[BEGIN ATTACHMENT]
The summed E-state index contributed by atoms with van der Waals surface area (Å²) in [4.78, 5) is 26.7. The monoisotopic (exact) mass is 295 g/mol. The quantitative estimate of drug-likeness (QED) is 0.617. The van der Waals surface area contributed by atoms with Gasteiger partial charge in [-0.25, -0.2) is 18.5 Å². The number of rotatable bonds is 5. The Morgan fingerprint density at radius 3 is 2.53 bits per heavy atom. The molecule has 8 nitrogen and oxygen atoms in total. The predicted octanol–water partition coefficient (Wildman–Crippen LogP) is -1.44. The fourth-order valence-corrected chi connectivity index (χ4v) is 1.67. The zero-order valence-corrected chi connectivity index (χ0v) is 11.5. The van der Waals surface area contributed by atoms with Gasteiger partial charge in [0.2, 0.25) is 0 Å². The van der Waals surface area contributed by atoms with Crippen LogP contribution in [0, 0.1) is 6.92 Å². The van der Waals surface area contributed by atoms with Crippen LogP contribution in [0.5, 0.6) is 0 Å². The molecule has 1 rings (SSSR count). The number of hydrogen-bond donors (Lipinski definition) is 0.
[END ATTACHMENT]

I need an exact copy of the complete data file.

The summed E-state index contributed by atoms with van der Waals surface area (Å²) in [4.78, 5) is 26.7. The monoisotopic (exact) mass is 295 g/mol. The quantitative estimate of drug-likeness (QED) is 0.617. The van der Waals surface area contributed by atoms with Gasteiger partial charge in [-0.25, -0.2) is 18.5 Å². The number of rotatable bonds is 5. The Morgan fingerprint density at radius 3 is 2.53 bits per heavy atom. The molecule has 8 nitrogen and oxygen atoms in total. The predicted octanol–water partition coefficient (Wildman–Crippen LogP) is -1.44. The fourth-order valence-corrected chi connectivity index (χ4v) is 1.67. The zero-order valence-corrected chi connectivity index (χ0v) is 11.5. The van der Waals surface area contributed by atoms with Gasteiger partial charge in [0.2, 0.25) is 0 Å². The van der Waals surface area contributed by atoms with Crippen LogP contribution in [0, 0.1) is 6.92 Å². The van der Waals surface area contributed by atoms with Crippen LogP contribution in [0.5, 0.6) is 0 Å². The molecule has 1 rings (SSSR count). The number of hydrogen-bond donors (Lipinski definition) is 0.